University town of Tartu

Monday 31 July to Wednesday 2 August

The drive from Latvia to Estonia was an interesting one, mostly along lovely back roads with hardly a truck in sight. The low lying countryside was pretty, driving past lakes and farms, and through forests often coloured by vibrant wildflowers on the roadside. 

Crossing the border from Latvia to Estonia was a simple road sign and a couple of cameras, along a country road. We wondered if the red, French number plates on our leased Renault Captur raised eyebrows?

We stopped at a small lake called Lake Viitina, soon after crossing the border. A family was sitting by the lake and a young lad was practising hand stands.

We arrived in Tartu, a university town, in time to explore the small town. After some interesting hotels we had opted for a business hotel with a few home comforts such as a lift and a bar. 

The city is small and easy to navigate. In typical Eastern Europe style the buildings are colourful neo-classical style, reminding us a lot of St Petersburg. 

It was a dull day, so we brightened it up with a visit to the university’s botanical gardens. It looked tiny as we entered, but it extended into different areas, each with its own style. 

The University of Tartu is one of the oldest in Eastern Europe, founded in under the Swedish King Gustavus Adolphus

We explored the city further – St. John’s Church dedicated to Saint John the Evangelist, which is a Brick Gothic Lutheran church and one of the landmarks of the city. It’s walls are leaning.

The Leaning House which is also called the Pisa Tower of Tartu. It’s walls are leaning.

Then we noticed that many of the older buildings had some sort of lean on them. There is a lot of underground water, as we had noticed by the number of lakes and rivers on our journey. These undermine the buildings causing leans and collapses. 

But that isn’t the only reason that buildings collapsed. This region has been subject to warring parties for centuries and much damage has been done to the buildings.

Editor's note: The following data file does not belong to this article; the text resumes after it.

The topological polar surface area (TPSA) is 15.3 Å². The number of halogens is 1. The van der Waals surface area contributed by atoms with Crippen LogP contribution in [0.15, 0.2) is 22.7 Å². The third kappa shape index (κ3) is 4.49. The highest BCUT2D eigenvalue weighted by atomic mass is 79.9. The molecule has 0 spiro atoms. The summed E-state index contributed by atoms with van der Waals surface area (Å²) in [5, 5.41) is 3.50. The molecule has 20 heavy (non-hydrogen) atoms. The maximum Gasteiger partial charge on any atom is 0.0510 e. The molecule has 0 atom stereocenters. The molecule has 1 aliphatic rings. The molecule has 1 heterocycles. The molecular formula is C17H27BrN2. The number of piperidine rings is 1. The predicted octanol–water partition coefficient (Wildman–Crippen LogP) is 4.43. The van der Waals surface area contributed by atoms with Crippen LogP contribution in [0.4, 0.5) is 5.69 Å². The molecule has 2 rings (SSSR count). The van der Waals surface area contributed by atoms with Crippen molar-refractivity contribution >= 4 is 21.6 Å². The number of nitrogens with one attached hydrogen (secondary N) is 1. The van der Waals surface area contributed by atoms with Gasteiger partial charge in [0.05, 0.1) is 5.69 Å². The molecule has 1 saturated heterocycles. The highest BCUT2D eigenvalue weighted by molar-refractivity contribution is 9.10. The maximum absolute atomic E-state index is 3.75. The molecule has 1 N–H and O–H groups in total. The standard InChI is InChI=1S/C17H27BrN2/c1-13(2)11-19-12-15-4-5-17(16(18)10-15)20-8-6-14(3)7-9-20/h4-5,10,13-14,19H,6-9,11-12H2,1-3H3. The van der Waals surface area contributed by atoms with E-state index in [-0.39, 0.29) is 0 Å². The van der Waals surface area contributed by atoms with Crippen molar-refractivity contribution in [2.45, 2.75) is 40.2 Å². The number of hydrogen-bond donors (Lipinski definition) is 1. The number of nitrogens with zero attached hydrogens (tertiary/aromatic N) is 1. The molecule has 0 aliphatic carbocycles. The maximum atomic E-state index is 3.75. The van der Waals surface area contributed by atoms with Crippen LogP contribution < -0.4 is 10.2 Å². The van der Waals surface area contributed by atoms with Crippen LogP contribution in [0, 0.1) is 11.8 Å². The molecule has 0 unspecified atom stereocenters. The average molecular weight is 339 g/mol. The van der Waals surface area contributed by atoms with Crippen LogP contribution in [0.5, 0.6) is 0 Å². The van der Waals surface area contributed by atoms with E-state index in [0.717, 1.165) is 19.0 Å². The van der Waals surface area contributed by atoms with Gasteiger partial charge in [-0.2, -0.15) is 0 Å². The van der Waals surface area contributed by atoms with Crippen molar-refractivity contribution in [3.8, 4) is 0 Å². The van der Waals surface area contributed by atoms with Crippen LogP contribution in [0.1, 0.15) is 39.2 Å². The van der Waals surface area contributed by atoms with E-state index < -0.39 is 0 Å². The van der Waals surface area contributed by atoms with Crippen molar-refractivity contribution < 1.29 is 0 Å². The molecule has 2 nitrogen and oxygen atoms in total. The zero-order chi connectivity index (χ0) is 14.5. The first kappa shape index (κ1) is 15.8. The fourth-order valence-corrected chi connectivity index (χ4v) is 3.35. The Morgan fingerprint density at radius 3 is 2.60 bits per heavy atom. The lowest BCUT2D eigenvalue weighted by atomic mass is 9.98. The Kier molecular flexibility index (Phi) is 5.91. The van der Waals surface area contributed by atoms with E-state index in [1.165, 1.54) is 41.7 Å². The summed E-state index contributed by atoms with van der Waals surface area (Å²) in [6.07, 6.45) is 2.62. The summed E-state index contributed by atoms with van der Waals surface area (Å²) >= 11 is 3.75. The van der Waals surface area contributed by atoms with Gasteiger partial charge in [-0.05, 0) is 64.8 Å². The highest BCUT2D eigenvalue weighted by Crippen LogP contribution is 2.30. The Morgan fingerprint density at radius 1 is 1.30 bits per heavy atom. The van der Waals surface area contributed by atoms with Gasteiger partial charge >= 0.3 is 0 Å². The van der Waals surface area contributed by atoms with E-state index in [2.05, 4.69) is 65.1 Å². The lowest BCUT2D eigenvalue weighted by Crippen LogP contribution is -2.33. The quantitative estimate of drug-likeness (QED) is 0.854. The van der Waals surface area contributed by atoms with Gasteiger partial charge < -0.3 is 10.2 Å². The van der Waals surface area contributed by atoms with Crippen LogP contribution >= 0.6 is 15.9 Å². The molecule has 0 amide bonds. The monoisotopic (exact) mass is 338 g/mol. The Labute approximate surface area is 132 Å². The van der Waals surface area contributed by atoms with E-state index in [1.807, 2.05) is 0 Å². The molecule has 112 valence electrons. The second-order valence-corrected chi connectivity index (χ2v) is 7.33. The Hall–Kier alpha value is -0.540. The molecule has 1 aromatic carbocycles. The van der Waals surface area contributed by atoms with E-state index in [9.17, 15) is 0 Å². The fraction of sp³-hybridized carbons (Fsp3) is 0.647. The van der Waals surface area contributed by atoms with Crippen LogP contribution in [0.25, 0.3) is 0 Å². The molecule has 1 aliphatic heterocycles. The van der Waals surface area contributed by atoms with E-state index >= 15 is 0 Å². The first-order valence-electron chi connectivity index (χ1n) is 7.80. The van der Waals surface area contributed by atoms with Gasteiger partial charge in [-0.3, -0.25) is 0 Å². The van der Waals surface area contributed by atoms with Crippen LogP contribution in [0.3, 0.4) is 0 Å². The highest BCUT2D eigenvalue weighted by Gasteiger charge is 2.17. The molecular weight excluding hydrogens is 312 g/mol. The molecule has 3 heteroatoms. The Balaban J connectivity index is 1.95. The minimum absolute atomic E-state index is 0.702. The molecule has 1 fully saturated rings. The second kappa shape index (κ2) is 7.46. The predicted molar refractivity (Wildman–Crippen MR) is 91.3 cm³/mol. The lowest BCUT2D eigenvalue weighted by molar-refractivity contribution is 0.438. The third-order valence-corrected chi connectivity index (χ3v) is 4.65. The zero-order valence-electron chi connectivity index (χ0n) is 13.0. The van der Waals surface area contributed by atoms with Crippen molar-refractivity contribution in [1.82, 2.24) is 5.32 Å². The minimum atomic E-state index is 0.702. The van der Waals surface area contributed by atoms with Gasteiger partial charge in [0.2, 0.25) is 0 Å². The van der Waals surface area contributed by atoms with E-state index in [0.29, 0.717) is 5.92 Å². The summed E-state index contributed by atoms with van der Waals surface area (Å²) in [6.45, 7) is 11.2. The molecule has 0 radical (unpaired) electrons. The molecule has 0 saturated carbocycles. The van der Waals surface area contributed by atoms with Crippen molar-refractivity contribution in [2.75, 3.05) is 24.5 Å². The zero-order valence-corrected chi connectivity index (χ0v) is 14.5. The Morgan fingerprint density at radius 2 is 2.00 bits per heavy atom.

With some help from the hotel we took the Renault Captur for it’s first car wash.  Having driven through road construction sites and in heavy rain and often both at the same time, the bright red colour was hardly recognisable.

It was nice to see it clean again, although the inside will have to wait a little longer – there was a three hour wait for an inside clean.

Amazingly the people at the car wash all spoke English.

We continued our tour – around some of the beautiful buildings in this tiny university town, and then up Toome Hill to see the ruins of the Catholic Cathedral.  The cathedral dedicated to Saints Peter and Paul, was built on an early pagan fortress in the 13th century when the Crusaders invaded and conquered the city.

The church was badly damaged in 1520, by the Protestant iconoclasts when the reformation reached Tartu, and left to decay.

When the university was founded in early 19th century the university built a library within part of the ruins. As the university outgrew the space for the library it was converted to a museum.

The museum had an interesting list of alumni including Karl Ernst Baer (1792-1876), notable scientist whose varied discoveries included the mammal ovule, permafrost in Siberia and how the earth’s rotation causes opposite river banks to differ.

Also was Kristjan Jaak Peterson (1801-1822), Estonian poet who is responsible for ensuring the Estonian language survived.

We finished our day with a lovely sunset over the Emajõgi River in this pretty town.